Danville: Book launch set for 'Revived: Life After the Affair'

Sisters use their experiences to help women 'come back'

Never be average.

This is the message that sisters Sarah Rusca-Cline and Samantha Messersmith want to give other women, especially those who have suffered infidelity, a divorce or other soul-attacking trauma.

"You can come back, and you can win," Messersmith said. "You're not alone: We've been there."

Rusca-Cline, 33, and Messersmith, 29, were born and raised in Pleasanton, attended Donlon Elementary and Pleasanton Middle School, and graduated Foothill High in 2001 and 2005, respectively. Their parents Leslie and Larry Rusca still live here.

Although the sisters have settled in the Seattle area, they are returning to the Tri-Valley on Tuesday for an event in Danville to launch their book, "Revived: Life After the Affair."

"The book is a memoir of life, betrayal and redemption, from the level of destruction after somebody leaves and you can't figure it out -- to finding hope," Rusca-Cline said.

The sisters weren't particularly close growing up, due to the age difference. Then Samantha was attending Sacramento State when she and a girlfriend were walking through their apartment complex on their way to a New Year's Eve party and three men held them up.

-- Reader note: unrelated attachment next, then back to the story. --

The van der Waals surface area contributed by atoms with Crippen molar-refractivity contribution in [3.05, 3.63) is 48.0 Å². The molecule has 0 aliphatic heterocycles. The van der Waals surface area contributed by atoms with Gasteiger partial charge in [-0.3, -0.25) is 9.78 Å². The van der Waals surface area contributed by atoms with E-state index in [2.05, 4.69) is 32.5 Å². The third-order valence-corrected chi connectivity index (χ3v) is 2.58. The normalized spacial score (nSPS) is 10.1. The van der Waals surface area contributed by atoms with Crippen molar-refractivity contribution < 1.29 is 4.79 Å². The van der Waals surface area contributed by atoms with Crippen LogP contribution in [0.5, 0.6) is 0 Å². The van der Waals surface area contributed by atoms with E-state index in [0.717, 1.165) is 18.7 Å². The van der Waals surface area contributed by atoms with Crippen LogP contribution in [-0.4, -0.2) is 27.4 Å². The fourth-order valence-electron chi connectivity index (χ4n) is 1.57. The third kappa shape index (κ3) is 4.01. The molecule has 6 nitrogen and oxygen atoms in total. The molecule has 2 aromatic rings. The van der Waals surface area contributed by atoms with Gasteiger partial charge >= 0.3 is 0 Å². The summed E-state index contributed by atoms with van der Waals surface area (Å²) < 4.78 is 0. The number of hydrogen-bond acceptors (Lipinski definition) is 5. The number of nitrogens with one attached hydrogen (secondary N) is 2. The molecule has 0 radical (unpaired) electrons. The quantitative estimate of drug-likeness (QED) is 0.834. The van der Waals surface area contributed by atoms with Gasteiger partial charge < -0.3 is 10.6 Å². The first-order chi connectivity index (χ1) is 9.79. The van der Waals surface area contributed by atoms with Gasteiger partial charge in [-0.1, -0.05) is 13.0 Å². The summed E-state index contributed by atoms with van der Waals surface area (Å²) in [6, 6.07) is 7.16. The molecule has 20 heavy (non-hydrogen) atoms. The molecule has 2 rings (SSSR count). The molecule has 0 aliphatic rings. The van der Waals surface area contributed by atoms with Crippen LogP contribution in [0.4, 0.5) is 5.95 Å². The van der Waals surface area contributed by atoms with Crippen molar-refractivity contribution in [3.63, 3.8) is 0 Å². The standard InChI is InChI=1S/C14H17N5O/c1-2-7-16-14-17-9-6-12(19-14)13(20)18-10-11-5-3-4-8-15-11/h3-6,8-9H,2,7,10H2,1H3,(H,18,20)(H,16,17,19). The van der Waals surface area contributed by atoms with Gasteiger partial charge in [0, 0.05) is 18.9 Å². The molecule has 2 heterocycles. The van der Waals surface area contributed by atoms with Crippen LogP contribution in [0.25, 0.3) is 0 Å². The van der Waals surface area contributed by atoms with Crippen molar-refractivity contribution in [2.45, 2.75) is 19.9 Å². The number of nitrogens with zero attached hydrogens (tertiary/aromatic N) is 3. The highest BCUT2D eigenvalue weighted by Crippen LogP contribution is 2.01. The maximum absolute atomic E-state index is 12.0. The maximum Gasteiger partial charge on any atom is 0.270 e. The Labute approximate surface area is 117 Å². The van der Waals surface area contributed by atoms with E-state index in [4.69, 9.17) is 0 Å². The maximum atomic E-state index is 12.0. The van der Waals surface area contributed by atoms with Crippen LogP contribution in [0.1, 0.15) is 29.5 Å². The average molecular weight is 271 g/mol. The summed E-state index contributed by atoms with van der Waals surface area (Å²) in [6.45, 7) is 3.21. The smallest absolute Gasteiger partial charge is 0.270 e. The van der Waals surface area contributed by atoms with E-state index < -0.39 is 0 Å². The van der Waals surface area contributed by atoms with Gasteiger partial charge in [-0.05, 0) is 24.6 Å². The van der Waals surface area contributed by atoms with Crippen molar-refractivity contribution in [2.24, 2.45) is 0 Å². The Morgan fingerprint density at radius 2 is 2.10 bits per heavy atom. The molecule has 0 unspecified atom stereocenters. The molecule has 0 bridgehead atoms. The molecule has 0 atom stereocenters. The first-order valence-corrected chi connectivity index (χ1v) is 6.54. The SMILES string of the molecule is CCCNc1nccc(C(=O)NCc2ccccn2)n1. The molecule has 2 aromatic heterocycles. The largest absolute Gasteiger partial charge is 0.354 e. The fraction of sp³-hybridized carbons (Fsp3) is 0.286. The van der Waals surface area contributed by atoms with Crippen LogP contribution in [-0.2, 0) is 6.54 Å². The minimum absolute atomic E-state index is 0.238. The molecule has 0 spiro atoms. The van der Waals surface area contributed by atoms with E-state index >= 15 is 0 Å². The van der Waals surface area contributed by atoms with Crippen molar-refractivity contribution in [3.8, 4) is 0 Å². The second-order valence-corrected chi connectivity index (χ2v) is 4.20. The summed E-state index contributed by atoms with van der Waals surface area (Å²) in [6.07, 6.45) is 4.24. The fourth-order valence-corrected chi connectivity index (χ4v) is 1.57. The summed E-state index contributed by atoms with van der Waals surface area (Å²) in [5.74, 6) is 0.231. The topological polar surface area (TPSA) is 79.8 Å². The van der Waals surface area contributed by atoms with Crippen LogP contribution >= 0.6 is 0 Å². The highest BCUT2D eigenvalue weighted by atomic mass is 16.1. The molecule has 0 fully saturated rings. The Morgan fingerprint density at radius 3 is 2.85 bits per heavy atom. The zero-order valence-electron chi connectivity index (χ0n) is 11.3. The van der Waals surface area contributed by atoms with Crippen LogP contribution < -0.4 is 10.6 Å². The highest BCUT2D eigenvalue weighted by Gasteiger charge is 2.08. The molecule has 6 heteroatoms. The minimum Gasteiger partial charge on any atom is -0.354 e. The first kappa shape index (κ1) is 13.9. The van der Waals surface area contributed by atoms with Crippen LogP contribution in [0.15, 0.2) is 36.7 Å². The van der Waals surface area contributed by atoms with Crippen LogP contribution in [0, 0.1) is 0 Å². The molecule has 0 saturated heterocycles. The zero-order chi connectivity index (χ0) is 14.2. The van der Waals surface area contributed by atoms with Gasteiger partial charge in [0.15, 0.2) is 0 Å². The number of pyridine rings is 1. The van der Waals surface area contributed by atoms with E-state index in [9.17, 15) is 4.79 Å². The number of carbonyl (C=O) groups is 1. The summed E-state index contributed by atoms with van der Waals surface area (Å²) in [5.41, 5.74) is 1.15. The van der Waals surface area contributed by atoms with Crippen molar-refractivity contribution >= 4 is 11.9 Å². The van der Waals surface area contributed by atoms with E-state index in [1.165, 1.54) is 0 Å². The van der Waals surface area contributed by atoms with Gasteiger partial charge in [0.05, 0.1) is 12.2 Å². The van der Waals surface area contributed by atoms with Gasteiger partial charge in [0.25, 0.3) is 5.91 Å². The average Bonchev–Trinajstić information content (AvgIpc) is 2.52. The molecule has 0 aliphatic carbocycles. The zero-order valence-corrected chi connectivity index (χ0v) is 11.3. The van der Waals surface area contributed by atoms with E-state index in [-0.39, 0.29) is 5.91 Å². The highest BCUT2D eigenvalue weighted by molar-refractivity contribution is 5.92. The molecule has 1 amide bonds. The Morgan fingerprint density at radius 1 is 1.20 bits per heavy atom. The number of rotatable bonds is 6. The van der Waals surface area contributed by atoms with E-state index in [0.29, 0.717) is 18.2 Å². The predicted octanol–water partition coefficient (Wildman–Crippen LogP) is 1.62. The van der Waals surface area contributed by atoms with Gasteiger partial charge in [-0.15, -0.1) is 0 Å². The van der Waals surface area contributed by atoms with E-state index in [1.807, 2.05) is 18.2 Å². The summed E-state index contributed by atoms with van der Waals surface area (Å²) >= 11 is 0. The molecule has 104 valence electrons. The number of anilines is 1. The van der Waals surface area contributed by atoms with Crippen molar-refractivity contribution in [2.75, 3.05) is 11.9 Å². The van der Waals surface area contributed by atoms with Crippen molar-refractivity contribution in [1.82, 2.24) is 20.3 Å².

"One put a gun in my mouth," she recalled.

Her parents came that night to bring her home to Pleasanton, and she was hysterical the next day talking to Sarah in Washington, who said, "Come live with me."

"That changed my life," Messersmith said. "I suffered from massive anxiety and depression. I had planned my life so well -- and it was all ripped away from me. When you go through something traumatic and someone is there for you, it creates a bond that is unbreakable."

The sisters began to share and analyze their experiences; when Rusca-Cline's husband was unfaithful, they drew even closer and their life paths began to merge.

"We had experienced a lot of life-changing, traumatic events, such as marriage, divorce, infidelity, being held at gunpoint, being kicked out of college," Rusca-Cline said. "Some people experience it over a lifetime but not in so short a time as we did."

The sisters ended up being branch managers for the same financial institution, although at different sites.

In April 2014, they started a website,, and began writing an advice column for women. After work, they would meet at each other's homes to discuss topics and write blogs for the site.

"Eventually our website was in 100 different countries, and we were connecting with women around the world," Rusca-Cline said.

Their passion to help other women began to burn inside them, Rusca-Cline recalled, and after 10 years of climbing the corporate ladder, they began to ask themselves: What is our purpose? They felt they had gained immeasurable personal growth in recovering from their bad experiences, and they wanted to make it easier for other women.

"On July 8, 2015, we took a leap of faith and left the corporate world," Rusca-Cline said. "We said we were going to do this full time."